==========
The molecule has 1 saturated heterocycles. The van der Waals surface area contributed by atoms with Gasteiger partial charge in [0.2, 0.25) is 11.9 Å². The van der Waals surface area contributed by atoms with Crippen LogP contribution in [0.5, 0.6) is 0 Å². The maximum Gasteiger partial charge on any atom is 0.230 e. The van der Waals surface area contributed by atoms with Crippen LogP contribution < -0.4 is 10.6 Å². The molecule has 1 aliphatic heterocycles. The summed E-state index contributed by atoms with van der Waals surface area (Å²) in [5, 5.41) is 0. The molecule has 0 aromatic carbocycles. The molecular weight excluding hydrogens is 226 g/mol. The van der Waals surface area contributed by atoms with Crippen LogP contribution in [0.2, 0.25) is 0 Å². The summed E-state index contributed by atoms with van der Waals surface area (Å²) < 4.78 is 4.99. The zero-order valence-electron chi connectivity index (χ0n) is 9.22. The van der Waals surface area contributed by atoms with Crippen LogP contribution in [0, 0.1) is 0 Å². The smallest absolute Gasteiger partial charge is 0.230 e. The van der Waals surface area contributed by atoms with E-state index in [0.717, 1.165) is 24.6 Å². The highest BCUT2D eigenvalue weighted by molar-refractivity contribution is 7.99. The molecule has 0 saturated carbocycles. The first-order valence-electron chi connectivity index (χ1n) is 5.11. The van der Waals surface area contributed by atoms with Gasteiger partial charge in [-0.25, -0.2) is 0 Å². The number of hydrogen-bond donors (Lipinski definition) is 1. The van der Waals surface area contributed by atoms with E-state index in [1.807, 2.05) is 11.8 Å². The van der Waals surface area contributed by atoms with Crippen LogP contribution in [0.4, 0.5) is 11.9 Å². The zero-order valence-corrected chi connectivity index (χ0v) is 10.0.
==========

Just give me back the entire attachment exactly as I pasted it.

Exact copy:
The molecule has 1 saturated heterocycles. The van der Waals surface area contributed by atoms with Gasteiger partial charge in [0.2, 0.25) is 11.9 Å². The van der Waals surface area contributed by atoms with Crippen LogP contribution in [0.5, 0.6) is 0 Å². The maximum Gasteiger partial charge on any atom is 0.230 e. The van der Waals surface area contributed by atoms with Crippen LogP contribution < -0.4 is 10.6 Å². The molecule has 1 aliphatic heterocycles. The summed E-state index contributed by atoms with van der Waals surface area (Å²) in [5, 5.41) is 0. The molecule has 0 aromatic carbocycles. The molecular weight excluding hydrogens is 226 g/mol. The van der Waals surface area contributed by atoms with Crippen LogP contribution in [0.2, 0.25) is 0 Å². The summed E-state index contributed by atoms with van der Waals surface area (Å²) < 4.78 is 4.99. The zero-order valence-electron chi connectivity index (χ0n) is 9.22. The van der Waals surface area contributed by atoms with Crippen LogP contribution in [0, 0.1) is 0 Å². The smallest absolute Gasteiger partial charge is 0.230 e. The van der Waals surface area contributed by atoms with E-state index in [0.717, 1.165) is 24.6 Å². The highest BCUT2D eigenvalue weighted by molar-refractivity contribution is 7.99. The molecule has 0 saturated carbocycles. The first-order valence-electron chi connectivity index (χ1n) is 5.11. The van der Waals surface area contributed by atoms with Gasteiger partial charge in [-0.25, -0.2) is 0 Å². The number of hydrogen-bond donors (Lipinski definition) is 1. The van der Waals surface area contributed by atoms with E-state index in [1.807, 2.05) is 11.8 Å². The van der Waals surface area contributed by atoms with Crippen LogP contribution in [0.4, 0.5) is 11.9 Å². The zero-order valence-corrected chi connectivity index (χ0v) is 10.0.